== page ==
How to understand what tense construction must be used in the following case:

He goes to London the next week.

Present simple is used, because it is plans for the next week.

But why we cannot say

He'll go to London the next week.

Have a point of the sentence changed?

  • 1
    Your question is not clear at all, but I'll go by the title and presume you're asking about the difference between ways the future tense can be expressed. This question The usage of the present simple for the future actions and StoneyB's answer probably answer your question. In either case it's "next week" with no definite article ("the").
    – None
    Jun 29 '14 at 10:02

Because of the contraction, it makes it less formal, but the "the" in there is formal in a sentence that should be informal.

  • 1
    Thanks for your answer. But can you improve your answer to provide an example of such formal way using? Jun 29 '14 at 7:43
  • Absolutely. It's a mixture of formal and informal use. The formal version of saying that sentence would be "He will be going to London within the next week." - this would be used in a case of uncertainty as to the date of departure. "She has gone to London in the past week." Jun 29 '14 at 7:44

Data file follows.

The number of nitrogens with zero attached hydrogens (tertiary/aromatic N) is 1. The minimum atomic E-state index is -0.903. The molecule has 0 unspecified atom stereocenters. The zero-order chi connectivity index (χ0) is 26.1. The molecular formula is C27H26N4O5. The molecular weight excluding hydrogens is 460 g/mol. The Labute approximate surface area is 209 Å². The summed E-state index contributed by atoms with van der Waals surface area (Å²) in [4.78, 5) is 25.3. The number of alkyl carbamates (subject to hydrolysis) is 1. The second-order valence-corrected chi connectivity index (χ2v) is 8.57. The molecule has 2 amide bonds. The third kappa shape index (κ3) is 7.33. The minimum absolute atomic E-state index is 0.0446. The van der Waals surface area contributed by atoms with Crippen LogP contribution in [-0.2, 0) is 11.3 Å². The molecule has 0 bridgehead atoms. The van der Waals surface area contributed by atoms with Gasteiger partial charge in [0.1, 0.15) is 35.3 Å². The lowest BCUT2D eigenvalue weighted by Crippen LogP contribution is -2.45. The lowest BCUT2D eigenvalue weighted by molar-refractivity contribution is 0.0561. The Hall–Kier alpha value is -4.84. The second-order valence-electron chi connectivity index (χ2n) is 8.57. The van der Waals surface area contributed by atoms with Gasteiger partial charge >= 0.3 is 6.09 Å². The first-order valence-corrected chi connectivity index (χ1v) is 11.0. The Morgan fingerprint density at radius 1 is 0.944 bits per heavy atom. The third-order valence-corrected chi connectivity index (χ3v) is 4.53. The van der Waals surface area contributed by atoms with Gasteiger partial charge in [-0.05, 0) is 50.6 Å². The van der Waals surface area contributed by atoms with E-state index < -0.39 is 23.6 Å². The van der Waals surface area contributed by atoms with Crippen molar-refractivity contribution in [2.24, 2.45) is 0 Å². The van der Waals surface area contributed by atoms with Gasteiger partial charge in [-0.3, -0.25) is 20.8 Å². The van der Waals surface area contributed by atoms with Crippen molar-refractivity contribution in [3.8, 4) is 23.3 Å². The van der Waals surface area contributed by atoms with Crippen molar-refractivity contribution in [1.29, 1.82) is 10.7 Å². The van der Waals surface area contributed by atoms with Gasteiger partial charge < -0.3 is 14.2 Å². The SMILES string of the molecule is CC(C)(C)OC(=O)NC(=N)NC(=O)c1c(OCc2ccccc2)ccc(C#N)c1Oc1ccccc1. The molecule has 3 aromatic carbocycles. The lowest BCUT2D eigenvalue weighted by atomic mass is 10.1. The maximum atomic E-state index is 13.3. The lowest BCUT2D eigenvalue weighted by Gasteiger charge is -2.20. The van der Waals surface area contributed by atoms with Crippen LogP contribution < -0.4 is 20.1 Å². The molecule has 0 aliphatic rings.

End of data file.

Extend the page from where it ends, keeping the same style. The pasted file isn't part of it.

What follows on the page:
• 1
    The definite article should not be used in either sentence proposed by OP, it's just "next week" whether simple present or future with will.
    – None
    Jun 29 '14 at 9:49

Either usage is possible as well as the use of the auxiliary phrase "going to" or the present continuous: He goes... He will go...(He'll go...) He is going to go... He is going Arguably the simple present and the present continuous speak with more certainty about the arrangements than do the modal (future) or the "going to" constructs. Otherwise, the options are equally valid grammatically and equally idiomatic, perhaps slightly less for the modal usage.

And idiomatic English does not mean the same thing by "the next week" and "next week". "The next week" is idiomatic ONLY in reference to a previously designated (future) time. For example, "Thanksgiving is the 4th Thursday in November. We go on vacation the next week."

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